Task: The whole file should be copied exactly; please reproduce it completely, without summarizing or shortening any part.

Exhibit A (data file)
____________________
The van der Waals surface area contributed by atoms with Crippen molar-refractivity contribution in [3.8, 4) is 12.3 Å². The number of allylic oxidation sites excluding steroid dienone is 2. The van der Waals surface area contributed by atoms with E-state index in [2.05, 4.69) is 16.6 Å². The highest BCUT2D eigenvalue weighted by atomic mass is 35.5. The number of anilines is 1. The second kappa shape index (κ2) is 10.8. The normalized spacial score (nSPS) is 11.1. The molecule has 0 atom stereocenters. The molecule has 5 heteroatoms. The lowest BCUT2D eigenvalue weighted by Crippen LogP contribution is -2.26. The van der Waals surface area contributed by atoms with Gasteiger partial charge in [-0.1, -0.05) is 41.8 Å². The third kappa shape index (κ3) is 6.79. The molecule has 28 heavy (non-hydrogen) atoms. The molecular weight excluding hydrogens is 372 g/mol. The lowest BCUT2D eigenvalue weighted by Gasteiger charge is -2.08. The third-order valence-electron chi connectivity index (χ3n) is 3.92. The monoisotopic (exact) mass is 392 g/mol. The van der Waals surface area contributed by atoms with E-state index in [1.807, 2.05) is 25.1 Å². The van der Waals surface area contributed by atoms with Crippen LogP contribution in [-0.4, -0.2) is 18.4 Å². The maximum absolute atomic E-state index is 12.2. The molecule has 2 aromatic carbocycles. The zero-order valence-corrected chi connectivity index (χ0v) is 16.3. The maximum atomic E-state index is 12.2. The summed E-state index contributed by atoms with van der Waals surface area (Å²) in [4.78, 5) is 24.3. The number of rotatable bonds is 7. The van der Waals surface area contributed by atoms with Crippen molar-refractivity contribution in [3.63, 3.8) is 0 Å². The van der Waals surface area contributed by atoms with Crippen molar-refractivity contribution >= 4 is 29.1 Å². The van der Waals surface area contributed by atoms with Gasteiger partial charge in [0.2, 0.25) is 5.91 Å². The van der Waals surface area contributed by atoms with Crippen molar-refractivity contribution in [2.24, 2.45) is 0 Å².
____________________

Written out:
The van der Waals surface area contributed by atoms with Crippen molar-refractivity contribution in [3.8, 4) is 12.3 Å². The number of allylic oxidation sites excluding steroid dienone is 2. The van der Waals surface area contributed by atoms with E-state index in [2.05, 4.69) is 16.6 Å². The highest BCUT2D eigenvalue weighted by atomic mass is 35.5. The number of anilines is 1. The second kappa shape index (κ2) is 10.8. The normalized spacial score (nSPS) is 11.1. The molecule has 0 atom stereocenters. The molecule has 5 heteroatoms. The lowest BCUT2D eigenvalue weighted by Crippen LogP contribution is -2.26. The van der Waals surface area contributed by atoms with Gasteiger partial charge in [-0.1, -0.05) is 41.8 Å². The third kappa shape index (κ3) is 6.79. The molecule has 28 heavy (non-hydrogen) atoms. The molecular weight excluding hydrogens is 372 g/mol. The lowest BCUT2D eigenvalue weighted by Gasteiger charge is -2.08. The third-order valence-electron chi connectivity index (χ3n) is 3.92. The monoisotopic (exact) mass is 392 g/mol. The van der Waals surface area contributed by atoms with E-state index in [1.807, 2.05) is 25.1 Å². The van der Waals surface area contributed by atoms with Crippen LogP contribution in [-0.4, -0.2) is 18.4 Å². The maximum absolute atomic E-state index is 12.2. The molecule has 2 aromatic carbocycles. The zero-order valence-corrected chi connectivity index (χ0v) is 16.3. The maximum atomic E-state index is 12.2. The summed E-state index contributed by atoms with van der Waals surface area (Å²) in [4.78, 5) is 24.3. The number of rotatable bonds is 7. The van der Waals surface area contributed by atoms with Crippen molar-refractivity contribution in [3.63, 3.8) is 0 Å². The van der Waals surface area contributed by atoms with Crippen molar-refractivity contribution >= 4 is 29.1 Å². The van der Waals surface area contributed by atoms with Gasteiger partial charge in [0.2, 0.25) is 5.91 Å². The van der Waals surface area contributed by atoms with Crippen molar-refractivity contribution in [2.24, 2.45) is 0 Å².